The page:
The Built Example as Design Tool for the Making of Sustainable Architecture
Conference contribution, 2004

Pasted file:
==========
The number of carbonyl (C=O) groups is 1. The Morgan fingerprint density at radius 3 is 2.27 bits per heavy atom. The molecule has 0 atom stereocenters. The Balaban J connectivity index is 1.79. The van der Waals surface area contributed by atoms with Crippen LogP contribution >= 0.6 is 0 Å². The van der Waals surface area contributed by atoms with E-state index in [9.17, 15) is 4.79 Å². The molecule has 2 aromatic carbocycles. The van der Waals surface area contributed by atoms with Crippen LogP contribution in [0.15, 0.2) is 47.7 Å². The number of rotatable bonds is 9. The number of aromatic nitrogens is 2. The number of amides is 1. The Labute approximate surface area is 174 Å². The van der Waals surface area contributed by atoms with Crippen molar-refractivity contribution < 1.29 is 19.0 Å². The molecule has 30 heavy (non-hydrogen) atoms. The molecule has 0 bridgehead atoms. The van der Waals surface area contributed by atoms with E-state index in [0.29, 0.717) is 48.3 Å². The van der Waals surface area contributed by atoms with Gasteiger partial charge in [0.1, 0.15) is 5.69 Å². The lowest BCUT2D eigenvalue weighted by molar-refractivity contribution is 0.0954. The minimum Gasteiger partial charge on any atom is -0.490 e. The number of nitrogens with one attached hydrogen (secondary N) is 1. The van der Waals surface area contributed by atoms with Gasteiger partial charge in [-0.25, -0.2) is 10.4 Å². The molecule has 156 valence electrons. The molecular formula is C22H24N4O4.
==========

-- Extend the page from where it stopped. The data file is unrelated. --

This paper discusses on the one hand the challenge of sustainable architecture from an architect point of view as well as barriers to the process of making mainstream building more sustainable, and on the other hand the relevance of built examples as a design tool for sustainable architecture, i.e. sustainable development concerning building activities and the built environment. The paper put forward the architects as having a key role in the processes of making mainstream building more sustainable. However, the paper describes numerous barriers to implement sustainable architecture. One barrier is the controversy between aesthetical values and sustainable architecture. Aesthetical values have so far been overseen in the discourse on sustainable architecture, in national programmes and guidelines, and also in many built examples of sustainable architecture. Another barrier is the complex nature of architectural practice which often implies that either aesthetics or sustainability is in focus in the design process. From interviews with architects and studies of articles in the Swedish Architectural Review a third barrier was found as good quality architecture is often considered to be sustainable architecture without further effort thus neglecting pure environmental aspects in the long-run, social aspects, equity etc. in favour for durability, good quality building materials and aesthetics. Accordingly, there is a risk that sustainable architecture on the one hand is set outside the agenda of architectural practice as the discourse on sustainable architecture fail to address important aspects of good architecture. On the other hand there is a risk that that the concept of sustainable architecture is watered out as sustainable architecture often is understood as equal with strive for good quality architecture (literary business as usual). The built example is of major importance in the communication of architecture among architects. However, the tangible aspects of the example are usually over-emphasized and the non-tangible aspects hidden in system and in the practice, the realisation process are overseen. Furthermore, there is in general lack in feedback and learning among architects.